9. Bernanke, Ben & Gertler, Mark, 1989. "Agency Costs, Net Worth, and Business Fluctuations," American Economic Review, American Economic Association, vol. 79(1), pages 14-31, March.
    10. Robert E. Lucas, Jr., 2000. "Inflation and Welfare," Econometrica, Econometric Society, vol. 68(2), pages 247-274, March.
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    Citations

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    Cited by:

    1. Francisco Covas & Wouter J. Den Haan, 2012. "The Role of Debt and Equity Finance Over the Business Cycle," Economic Journal, Royal Economic Society, vol. 122(565), pages 1262-1286, December.
    2. Clark, Gregory & Cummins, Neil, 2010. "Malthus to Modernity: England’s First Fertility Transition, 1760-1800," MPRA Paper 25465, University Library of Munich, Germany.
    3. Gabriel Lee & Victor Dorofeenko & Kevin Salyer, "undated". "Risk Shocks and Housing Markets," Working Papers 1011, University of California, Davis, Department of Economics.
    4. Dorofeenko, Victor & Lee, Gabriel S. & Salyer, Kevin D., 2014. "Risk shocks and housing supply: A quantitative analysis," Journal of Economic Dynamics and Control, Elsevier, vol. 45(C), pages 194-219.
    5. Anh Nguyen, 2015. "Financial frictions and the volatility of monetary policy in a DSGE model," Working Papers 75949436, Lancaster University Management School, Economics Department.
    6. Rüdiger Bachmann & Peter Zorn, 2013. "What Drives Aggregate Investment? Evidence from German Survey Data," NBER Working Papers 18990, National Bureau of Economic Research, Inc.
    7. Grimme, Christian & Siemsen, Thomas, 2014. "Are You a Lehman, Brother? Interbank Uncertainty in a DSGE Model," Annual Conference 2014 (Hamburg): Evidence-based Economic Policy 100498, Verein für Socialpolitik / German Economic Association.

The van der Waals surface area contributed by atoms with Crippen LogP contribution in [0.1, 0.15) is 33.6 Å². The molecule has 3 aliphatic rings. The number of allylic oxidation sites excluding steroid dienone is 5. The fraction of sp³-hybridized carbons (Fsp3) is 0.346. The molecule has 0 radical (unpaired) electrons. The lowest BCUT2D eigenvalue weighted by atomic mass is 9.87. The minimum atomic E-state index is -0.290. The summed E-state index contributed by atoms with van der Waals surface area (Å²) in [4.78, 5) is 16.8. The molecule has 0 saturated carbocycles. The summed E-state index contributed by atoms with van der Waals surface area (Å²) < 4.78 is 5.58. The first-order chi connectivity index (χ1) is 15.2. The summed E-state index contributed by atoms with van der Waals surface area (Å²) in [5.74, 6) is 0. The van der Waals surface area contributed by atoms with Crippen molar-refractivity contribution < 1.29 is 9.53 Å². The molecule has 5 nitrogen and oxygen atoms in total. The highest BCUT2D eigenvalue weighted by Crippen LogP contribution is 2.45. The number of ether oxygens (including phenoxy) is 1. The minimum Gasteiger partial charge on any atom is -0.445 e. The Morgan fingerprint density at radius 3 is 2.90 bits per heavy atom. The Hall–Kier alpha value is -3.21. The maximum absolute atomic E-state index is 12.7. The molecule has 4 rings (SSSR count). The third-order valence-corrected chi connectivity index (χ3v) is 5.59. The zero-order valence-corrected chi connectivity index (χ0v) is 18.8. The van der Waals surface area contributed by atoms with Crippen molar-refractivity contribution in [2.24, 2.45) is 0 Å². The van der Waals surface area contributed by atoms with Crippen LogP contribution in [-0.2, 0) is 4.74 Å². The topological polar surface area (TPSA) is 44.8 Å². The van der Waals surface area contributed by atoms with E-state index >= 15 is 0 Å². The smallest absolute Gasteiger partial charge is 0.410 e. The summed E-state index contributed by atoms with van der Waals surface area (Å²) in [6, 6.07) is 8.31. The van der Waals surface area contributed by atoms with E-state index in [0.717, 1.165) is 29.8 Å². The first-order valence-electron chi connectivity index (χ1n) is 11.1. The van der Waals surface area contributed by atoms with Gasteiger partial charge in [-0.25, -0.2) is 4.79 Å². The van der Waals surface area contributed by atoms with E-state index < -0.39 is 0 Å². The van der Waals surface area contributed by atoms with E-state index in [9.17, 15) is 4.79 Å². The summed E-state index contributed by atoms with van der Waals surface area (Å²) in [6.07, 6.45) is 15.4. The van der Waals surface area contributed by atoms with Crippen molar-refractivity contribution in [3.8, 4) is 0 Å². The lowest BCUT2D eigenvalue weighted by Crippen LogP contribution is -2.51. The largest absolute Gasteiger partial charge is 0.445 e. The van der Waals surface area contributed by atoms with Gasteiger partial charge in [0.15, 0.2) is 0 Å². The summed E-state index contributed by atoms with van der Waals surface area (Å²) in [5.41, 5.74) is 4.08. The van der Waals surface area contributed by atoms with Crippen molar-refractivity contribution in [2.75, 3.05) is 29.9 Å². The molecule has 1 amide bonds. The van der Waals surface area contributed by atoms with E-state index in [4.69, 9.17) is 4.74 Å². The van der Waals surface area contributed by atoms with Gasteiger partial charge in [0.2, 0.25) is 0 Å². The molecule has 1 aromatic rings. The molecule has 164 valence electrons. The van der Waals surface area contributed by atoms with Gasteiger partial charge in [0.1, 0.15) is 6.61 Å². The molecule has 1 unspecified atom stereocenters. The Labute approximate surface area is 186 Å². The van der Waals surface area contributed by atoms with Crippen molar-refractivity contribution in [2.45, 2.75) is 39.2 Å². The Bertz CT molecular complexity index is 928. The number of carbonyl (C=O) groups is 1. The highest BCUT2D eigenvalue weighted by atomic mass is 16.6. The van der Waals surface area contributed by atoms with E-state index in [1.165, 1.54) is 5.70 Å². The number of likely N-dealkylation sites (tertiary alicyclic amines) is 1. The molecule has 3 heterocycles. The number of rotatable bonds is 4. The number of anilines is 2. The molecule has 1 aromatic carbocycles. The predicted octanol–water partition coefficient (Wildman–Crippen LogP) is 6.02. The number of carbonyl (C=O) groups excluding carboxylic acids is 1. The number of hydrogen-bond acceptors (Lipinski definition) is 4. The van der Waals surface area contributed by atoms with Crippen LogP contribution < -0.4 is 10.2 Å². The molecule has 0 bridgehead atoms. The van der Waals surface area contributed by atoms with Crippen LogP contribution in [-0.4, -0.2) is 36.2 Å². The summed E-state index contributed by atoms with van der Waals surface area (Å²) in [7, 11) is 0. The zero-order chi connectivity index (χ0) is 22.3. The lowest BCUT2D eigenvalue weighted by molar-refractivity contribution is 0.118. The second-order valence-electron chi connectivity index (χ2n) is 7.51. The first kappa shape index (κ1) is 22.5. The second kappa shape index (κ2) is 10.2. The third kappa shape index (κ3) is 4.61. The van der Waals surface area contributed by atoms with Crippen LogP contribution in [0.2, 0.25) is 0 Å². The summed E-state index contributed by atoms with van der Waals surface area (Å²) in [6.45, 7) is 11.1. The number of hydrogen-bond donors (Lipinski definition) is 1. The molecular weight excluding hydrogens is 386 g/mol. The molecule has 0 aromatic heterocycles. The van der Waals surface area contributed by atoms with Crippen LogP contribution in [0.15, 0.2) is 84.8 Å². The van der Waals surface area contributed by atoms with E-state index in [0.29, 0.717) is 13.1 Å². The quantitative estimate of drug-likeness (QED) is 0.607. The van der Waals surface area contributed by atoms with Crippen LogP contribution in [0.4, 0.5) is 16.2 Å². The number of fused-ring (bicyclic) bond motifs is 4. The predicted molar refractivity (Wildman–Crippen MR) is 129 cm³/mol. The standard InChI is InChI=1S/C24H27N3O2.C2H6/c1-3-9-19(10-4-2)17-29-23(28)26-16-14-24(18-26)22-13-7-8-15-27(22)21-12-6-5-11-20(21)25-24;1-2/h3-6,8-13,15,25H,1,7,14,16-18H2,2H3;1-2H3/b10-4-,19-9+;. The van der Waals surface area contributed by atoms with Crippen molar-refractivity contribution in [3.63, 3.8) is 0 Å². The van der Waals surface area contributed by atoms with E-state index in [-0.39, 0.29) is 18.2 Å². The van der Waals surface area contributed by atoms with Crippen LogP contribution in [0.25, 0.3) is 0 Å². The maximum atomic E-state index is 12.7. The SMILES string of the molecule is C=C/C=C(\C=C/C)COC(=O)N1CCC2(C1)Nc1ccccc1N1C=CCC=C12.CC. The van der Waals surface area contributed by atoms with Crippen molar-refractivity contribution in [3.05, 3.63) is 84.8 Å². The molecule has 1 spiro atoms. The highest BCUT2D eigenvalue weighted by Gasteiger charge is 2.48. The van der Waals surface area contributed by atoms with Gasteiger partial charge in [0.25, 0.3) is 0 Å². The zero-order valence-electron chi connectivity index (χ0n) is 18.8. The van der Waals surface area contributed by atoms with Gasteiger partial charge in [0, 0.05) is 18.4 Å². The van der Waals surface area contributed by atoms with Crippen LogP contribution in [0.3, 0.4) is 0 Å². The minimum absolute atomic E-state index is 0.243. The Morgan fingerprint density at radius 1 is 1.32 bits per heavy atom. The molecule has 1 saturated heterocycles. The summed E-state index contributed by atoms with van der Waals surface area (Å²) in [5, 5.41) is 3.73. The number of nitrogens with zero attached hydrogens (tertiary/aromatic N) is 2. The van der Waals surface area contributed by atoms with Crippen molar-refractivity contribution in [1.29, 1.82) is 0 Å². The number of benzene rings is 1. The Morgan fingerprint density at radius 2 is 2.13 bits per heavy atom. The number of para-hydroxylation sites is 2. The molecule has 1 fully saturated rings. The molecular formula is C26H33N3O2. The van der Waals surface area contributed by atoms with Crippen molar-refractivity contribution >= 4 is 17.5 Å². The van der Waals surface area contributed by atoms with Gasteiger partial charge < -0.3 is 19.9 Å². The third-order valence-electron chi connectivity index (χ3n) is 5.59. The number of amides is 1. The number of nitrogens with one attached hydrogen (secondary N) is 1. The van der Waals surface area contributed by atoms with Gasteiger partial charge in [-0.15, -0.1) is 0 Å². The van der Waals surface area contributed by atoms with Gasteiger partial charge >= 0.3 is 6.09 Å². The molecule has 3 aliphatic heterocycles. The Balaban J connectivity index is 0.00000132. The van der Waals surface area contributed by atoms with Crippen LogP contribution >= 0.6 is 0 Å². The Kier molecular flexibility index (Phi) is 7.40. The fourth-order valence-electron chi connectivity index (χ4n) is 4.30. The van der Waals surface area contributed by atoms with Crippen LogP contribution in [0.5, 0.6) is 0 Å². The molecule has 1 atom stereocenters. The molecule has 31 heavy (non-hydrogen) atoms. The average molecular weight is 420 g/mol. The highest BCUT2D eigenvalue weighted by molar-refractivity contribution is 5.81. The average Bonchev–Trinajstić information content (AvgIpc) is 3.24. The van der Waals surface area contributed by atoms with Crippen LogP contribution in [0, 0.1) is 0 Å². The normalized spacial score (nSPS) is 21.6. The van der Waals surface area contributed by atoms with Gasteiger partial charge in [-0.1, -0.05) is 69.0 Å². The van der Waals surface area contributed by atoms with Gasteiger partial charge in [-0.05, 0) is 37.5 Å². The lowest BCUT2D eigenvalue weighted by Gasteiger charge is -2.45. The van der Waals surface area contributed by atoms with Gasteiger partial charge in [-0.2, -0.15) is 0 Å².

8. Sanjay Chugh, 2016. "Firm Risk and Leverage-Based Business Cycles," Review of Economic Dynamics, Elsevier for the Society for Economic Dynamics, vol. 20, pages 111-131, April.
    9. Ruediger Bachmann, 2015. "What Drives Aggregate Investment?," 2015 Meeting Papers 323, Society for Economic Dynamics.
    10. Mehkari, M. Saif, 2016. "Uncertainty shocks in a model with mean-variance frontiers and endogenous technology choices," Journal of Macroeconomics, Elsevier, vol. 49(C), pages 71-98.
    11. Viktor Dorofeenko & Gabriel S. Lee & Kevin D. Salyer, 2011. "Rationale Erklärungen für Immobilienpreis‐Bubbles: Die Auswirkungen von Risikoschocks auf die Wohnimmobilienpreisvolatilität und die Volatilität von Investitionen in Wohnimmobilien," Perspektiven der Wirtschaftspolitik, Verein für Socialpolitik, vol. 12(2), pages 151-169, May.
    12. Dorofeenko, Viktor & Lee, Gabriel S. & Salyer, Kevin D., 2005. "Agency Costs and Investment Behavior," Economics Series 182, Institute for Advanced Studies.
    13. Grimme, Christian, 2017. "Uncertainty and the Cost of Bank vs. Bond Finance," MPRA Paper 79852, University Library of Munich, Germany.
    14. Cesa-Bianchi, Ambrogio & Fernandez-Corugedo, Emilio, 2014. "Uncertainty in a model with credit frictions," Bank of England working papers 496, Bank of England.
    15. Bachmann, Rüdiger & Bayer, Christian, 2013. "‘Wait-and-See’ business cycles?," Journal of Monetary Economics, Elsevier, vol. 60(6), pages 704-719.

    More about this item

    Keywords

    agency costs; credit channel; time-varying uncertainty;

    JEL classification:

    • E4 - Macroeconomics and Monetary Economics - - Money and Interest Rates
    • E5 - Macroeconomics and Monetary Economics - - Monetary Policy, Central Banking, and the Supply of Money and Credit
    • E2 - Macroeconomics and Monetary Economics - - Consumption, Saving, Production, Employment, and Investment